Additionally, stress plays a large role in skin health, and research has also found a link between the gut and stress-related conditions. Well, it is all interconnected and we need to take a holistic approach to health and not through silos only. Through better health, better skin, and better mood.

How to improve your gut health?

Here are some tips that you can do to promote good gut health, and, in the process, help improve your skin.

  • Remove inflammatory food from your diet. Particularly avoid highly processed and high-sugar foods as they can be inflammatory and impair the integrity of the gut lining. Instead, introduce anti-inflammatory ingredients such as berries, dark leafy greens, turmeric, ginger, flaxseeds, etc.
  • Eat more probiotics and prebiotics. For instance, kimchi, sauerkraut, and kombucha—contain bacteria that are good for your gut. Also, onions, oatmeal, asparagus, radishes. If you can, it’s best to try to get them from organic sources. This said, what you can eat will also depend on what certain test results reveal about the current state of your gut and your food intolerance.
  • Get enough sleep. We need to understand that cells in the gut have a circadian rhythm and disruption of it has been linked to GI issues. Focus on practicing good sleep hygiene by staying off screens right before bedtime, setting a consistent bedtime and wake time, and trying to get a full 8 hours of sleep each night.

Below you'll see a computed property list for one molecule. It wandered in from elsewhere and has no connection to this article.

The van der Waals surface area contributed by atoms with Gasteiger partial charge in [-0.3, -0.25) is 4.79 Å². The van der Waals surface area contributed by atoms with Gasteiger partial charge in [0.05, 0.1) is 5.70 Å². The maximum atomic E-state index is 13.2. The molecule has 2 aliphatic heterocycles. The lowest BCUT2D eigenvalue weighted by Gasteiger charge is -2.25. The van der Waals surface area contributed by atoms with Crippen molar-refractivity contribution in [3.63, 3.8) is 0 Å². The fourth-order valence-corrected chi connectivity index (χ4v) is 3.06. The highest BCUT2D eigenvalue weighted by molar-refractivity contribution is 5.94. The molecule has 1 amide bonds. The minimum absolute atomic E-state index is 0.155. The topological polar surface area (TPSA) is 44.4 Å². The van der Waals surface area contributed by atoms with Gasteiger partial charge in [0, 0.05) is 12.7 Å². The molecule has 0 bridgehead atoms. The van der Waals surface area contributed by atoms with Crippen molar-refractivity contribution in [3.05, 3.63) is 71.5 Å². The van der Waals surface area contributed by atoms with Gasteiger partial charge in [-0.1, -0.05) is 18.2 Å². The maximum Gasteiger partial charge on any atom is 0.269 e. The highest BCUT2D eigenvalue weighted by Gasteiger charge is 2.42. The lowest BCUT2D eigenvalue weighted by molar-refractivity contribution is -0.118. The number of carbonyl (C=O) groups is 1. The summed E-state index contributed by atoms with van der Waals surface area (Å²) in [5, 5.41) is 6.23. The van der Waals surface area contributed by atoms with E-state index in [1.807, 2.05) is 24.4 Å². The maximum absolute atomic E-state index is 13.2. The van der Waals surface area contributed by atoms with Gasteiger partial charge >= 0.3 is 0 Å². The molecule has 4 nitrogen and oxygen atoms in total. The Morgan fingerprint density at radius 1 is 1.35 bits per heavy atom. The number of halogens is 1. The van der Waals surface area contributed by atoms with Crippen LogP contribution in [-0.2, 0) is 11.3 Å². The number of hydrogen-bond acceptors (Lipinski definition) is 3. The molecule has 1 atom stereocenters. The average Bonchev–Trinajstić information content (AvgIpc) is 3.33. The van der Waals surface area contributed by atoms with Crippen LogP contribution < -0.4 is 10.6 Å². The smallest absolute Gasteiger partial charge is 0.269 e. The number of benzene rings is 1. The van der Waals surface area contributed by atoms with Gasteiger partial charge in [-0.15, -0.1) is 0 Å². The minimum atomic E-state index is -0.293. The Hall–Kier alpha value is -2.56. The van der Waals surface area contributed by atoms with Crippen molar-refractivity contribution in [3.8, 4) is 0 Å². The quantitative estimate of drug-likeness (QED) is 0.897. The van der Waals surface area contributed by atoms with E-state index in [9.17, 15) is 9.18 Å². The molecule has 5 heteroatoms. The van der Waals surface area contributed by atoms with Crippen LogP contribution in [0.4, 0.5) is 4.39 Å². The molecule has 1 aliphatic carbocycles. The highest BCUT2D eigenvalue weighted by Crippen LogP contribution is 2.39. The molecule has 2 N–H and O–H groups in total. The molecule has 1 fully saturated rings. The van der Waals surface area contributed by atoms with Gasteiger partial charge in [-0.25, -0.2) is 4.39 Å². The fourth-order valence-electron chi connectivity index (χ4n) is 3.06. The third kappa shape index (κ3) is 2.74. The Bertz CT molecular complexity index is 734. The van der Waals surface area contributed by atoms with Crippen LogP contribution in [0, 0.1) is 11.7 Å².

• Practice stress management. Stress is sometimes the root cause of skin issues and even hair loss. It can impact the microbiome, causing inflammation that can manifest on the skin as acne, rosacea, psoriasis, and more.

In short, you need to invest in yourself, in your overall health to see the results. And, integrative health is about guiding you and supporting you on your health journey.

HEALTH COACHING IN LONDON

In truth, it won’t happen overnight. It takes time and commitment before you notice changes. However, if you are disciplined in adopting gut-healthy habits then you’ll likely see some positive changes in your health. And as a result, on your skin microbiome and complexion. Radiance in and out!

So yes, there are a lot of factors at play to get beautiful skin and be healthier. It is not an easy fix. Ultimately, it is up to you and you need to be ready to take this path. It might be worth getting guidance from our integrative health coach.  She can help you get to the root cause of your skin issues and work towards your clear-skin goals and most importantly be healthier and radiant.

You can also have skin treatments like PRP facial that naturally boost collagen and elasticity. Rejuvenation from within thanks to the treatments we offer at Nar London, Harley Street.